Hardwick House sat on a hill near the middle of downtown. It began, not especially humbly, as an enormous mansion back when Percival Hardwick made his fortune as a lumber baron. His heirs added on to it in a peculiar mixture of styles. The first section used the thin spires and intricate woodwork of the Gothic style. A later addition to the house had added an eight story tower and the extensive stonework of the Medieval Revival style. The final section of the house had been added in the late 1920’s — six, flat roofed stories, each story less wide than the story below. The final story ended in the shape of an Egyptian pyramid.
Impressively hideous, it absorbed almost half a city block when you included the grounds.
I circled it once before landing in the garden next to the tower. Aside from the grass and trees, everything appeared to be dead. Autumn in Grand Lake isn’t kind to flowers, turning the garden into a place of drying leaves and dirt.
Vaughn and Haley (both in costume) stood just on the other side of a walled section of the garden, hidden from the street. Behind them rose a huge wooden door that was large enough that a horse (or possibly two) could walk through.
The dark tower loomed above.
“Geez,” Vaughn said, “What happened to you?”
I looked down. Between a couple punches Tomahawk had gotten in during the chase and hitting the brick wall at the end, I’d picked up a few scratches on my armor.
“Some guy tried to grab me on the way over.”
Haley gave my armor a closer look and said, “Are you okay?”
“I’m fine. I hit a wall, but he hit it harder.”
“Was it a cape?” Vaughn asked.
“Ever heard of Tomahawk?” I said.
“I guess we’d better get inside then,” Vaughn said.
He had a point. The mayor’s house was just a block lower on the same hill. Who knew who was patrolling there tonight and how far their senses extended?
He unlocked the door, motioning for us to enter. Once inside Vaughn flicked on a weak light, illuminating a hallway that kept up the medieval theme with the wooden floor and stone walls, but ruined it by filling the place with clutter — old couches, chairs, beds, bookcases, lamps, and debris from more than one hundred years of occupancy.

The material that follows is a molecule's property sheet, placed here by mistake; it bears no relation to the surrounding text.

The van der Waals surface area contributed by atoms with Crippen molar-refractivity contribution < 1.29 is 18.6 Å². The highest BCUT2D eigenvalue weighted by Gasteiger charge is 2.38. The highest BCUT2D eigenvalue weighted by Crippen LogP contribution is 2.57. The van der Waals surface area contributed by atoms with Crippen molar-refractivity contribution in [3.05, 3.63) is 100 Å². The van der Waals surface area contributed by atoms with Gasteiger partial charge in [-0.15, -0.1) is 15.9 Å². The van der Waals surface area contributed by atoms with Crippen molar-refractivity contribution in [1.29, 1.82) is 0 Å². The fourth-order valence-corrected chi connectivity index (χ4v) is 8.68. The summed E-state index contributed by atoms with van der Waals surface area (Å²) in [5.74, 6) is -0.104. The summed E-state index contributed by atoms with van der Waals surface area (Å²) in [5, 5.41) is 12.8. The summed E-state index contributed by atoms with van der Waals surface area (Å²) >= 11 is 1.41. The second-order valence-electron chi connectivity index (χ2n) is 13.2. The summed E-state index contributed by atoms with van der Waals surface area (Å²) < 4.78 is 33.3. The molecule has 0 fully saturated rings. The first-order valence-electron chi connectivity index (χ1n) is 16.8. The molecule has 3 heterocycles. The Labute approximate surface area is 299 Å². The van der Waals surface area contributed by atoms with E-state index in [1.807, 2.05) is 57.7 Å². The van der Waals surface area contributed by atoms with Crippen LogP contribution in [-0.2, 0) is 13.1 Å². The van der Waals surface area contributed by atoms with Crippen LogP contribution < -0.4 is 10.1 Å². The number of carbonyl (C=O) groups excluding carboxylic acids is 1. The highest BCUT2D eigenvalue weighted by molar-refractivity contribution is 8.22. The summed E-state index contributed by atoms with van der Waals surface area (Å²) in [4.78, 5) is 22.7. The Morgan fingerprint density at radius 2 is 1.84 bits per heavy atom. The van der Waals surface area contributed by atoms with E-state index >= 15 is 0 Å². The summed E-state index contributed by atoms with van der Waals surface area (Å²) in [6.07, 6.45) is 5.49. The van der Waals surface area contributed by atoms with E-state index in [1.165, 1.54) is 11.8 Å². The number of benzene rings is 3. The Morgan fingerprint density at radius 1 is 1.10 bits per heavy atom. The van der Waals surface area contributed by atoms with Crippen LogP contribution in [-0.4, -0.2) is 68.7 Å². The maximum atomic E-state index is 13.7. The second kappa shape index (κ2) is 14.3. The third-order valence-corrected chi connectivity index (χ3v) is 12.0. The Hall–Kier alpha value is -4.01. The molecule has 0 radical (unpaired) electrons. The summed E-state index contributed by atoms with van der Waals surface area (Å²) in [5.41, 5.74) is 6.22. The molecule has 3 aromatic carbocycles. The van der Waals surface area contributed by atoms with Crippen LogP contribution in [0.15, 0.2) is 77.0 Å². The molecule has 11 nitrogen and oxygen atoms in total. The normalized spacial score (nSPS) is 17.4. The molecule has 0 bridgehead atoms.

“Wow,” I said, “it reminds me of HQ.”
“Wait till we get to the lair,” Vaughn said.
Haley stood next to a Victorian bed. The headboard was almost twice her height and covered with detailed carvings that I couldn’t make out.
“I love this bed,” she said.
“We’ve got piles of crap like this all over,” Vaughn said. “The best stuff is out in the visitors section.
“Oh, Haley,” he said. “Would you mind getting the lights? They’re just down the hall, but we’ll run out of light before we ever see the switch.”
“Sure,” Haley threaded her way through the furniture and disappeared.
Once she was gone, Vaughn said, “I don’t mind that she’s here, but you could have told me.”
“Sorry. She asked this afternoon and I didn’t see anything wrong with it.”
“There isn’t, but, she just appeared out of nowhere. Scared the shit out of me.”
The lights went on and we walked down the curving hall, making a path over and through the furniture. Vaughn climbed over a couch and turned to me. “Hey, are you guys going out?”
“Uh… I don’t know. We went out for coffee today, but that was the first time we’ve ever done anything.”
“Did you clear it with Travis?”
“I didn’t know I had to.”
“I’m not saying you do. He just seems like the kind of guy who’d care, you know?”
“Even if he does care, it’s none of his business,” said Haley’s voice. I looked up. She hung on the wall above a series of bookcases and dressers.
“Right,” Vaughn said, “got it.”
He clambered across four chairs, past a Victrola and small, 1950’s era television. Then he stepped around the bookcases. I followed, glad to be standing on the actual floor again. Haley crawled to the section of wall above us and then dropped.
Stopping next to the light switches, Vaughn turned to both of us and said, “This is where things get interesting.” He pushed in two of the stones and a previously hidden door fell open next to the switches, opening to a stairway that appeared to follow the curve of the tower deep into the ground. It was all concrete with no lights. I held on to the railing.
The door shut behind us as we walked down.
“Did I just hear it lock?” Haley asked.
“Yeah,” Vaughn said, “Don’t worry about it. We can get out.”
After another few seconds walking downward in the dark, Haley said, “What’s that hissing sound?”
I didn’t hear anything.
“Hissing sound?” Vaughn said, “That’s the security system. It’s probably trying to blow in poison gas, but no one’s ever refilled the canister, so no biggie.”
We walked further down the stairs. After another minute, Haley said, “I’ve reached the bottom.”
“Great. Don’t go any farther, okay? Nick should probably go first from now on.”
“Why?” I didn’t quite manage to keep the suspicion out of my voice.
“Machine guns, man. The hall’s got a couple. They won’t hurt you, so you can punch through the wall and, you know, trash them.”
“Couldn’t you have just turned them off?” I asked.
“I don’t know how,” he said. “I’ve never come this way.”